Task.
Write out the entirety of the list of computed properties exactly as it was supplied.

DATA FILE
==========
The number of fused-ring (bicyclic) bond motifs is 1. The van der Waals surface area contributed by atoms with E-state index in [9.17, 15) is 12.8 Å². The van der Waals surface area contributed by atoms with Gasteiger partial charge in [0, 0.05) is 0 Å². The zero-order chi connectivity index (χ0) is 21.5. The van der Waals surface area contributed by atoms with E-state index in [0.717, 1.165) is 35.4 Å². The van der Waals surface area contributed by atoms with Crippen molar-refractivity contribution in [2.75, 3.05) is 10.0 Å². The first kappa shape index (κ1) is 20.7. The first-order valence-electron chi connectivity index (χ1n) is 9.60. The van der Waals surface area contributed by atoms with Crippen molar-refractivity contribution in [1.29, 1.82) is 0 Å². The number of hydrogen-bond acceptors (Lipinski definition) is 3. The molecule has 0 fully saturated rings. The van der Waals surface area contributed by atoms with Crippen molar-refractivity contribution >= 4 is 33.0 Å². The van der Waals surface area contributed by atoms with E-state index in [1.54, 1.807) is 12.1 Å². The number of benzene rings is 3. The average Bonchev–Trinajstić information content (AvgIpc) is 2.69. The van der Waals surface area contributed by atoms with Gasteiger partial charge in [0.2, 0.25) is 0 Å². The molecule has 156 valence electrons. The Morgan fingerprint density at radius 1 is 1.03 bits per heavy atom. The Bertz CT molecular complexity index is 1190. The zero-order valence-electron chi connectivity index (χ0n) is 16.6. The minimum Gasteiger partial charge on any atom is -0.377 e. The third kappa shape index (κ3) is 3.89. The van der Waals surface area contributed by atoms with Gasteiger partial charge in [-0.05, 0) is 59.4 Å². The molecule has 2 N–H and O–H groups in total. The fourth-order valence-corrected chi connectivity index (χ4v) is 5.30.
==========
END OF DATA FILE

The number of fused-ring (bicyclic) bond motifs is 1. The van der Waals surface area contributed by atoms with E-state index in [9.17, 15) is 12.8 Å². The van der Waals surface area contributed by atoms with Gasteiger partial charge in [0, 0.05) is 0 Å². The zero-order chi connectivity index (χ0) is 21.5. The van der Waals surface area contributed by atoms with E-state index in [0.717, 1.165) is 35.4 Å². The van der Waals surface area contributed by atoms with Crippen molar-refractivity contribution in [2.75, 3.05) is 10.0 Å². The first kappa shape index (κ1) is 20.7. The first-order valence-electron chi connectivity index (χ1n) is 9.60. The van der Waals surface area contributed by atoms with Crippen molar-refractivity contribution in [1.29, 1.82) is 0 Å². The number of hydrogen-bond acceptors (Lipinski definition) is 3. The molecule has 0 fully saturated rings. The van der Waals surface area contributed by atoms with Crippen molar-refractivity contribution >= 4 is 33.0 Å². The van der Waals surface area contributed by atoms with E-state index in [1.54, 1.807) is 12.1 Å². The number of benzene rings is 3. The average Bonchev–Trinajstić information content (AvgIpc) is 2.69. The van der Waals surface area contributed by atoms with Gasteiger partial charge in [0.2, 0.25) is 0 Å². The molecule has 156 valence electrons. The Morgan fingerprint density at radius 1 is 1.03 bits per heavy atom. The Bertz CT molecular complexity index is 1190. The zero-order valence-electron chi connectivity index (χ0n) is 16.6. The minimum Gasteiger partial charge on any atom is -0.377 e. The third kappa shape index (κ3) is 3.89. The van der Waals surface area contributed by atoms with Gasteiger partial charge in [-0.05, 0) is 59.4 Å². The molecule has 2 N–H and O–H groups in total. The fourth-order valence-corrected chi connectivity index (χ4v) is 5.30.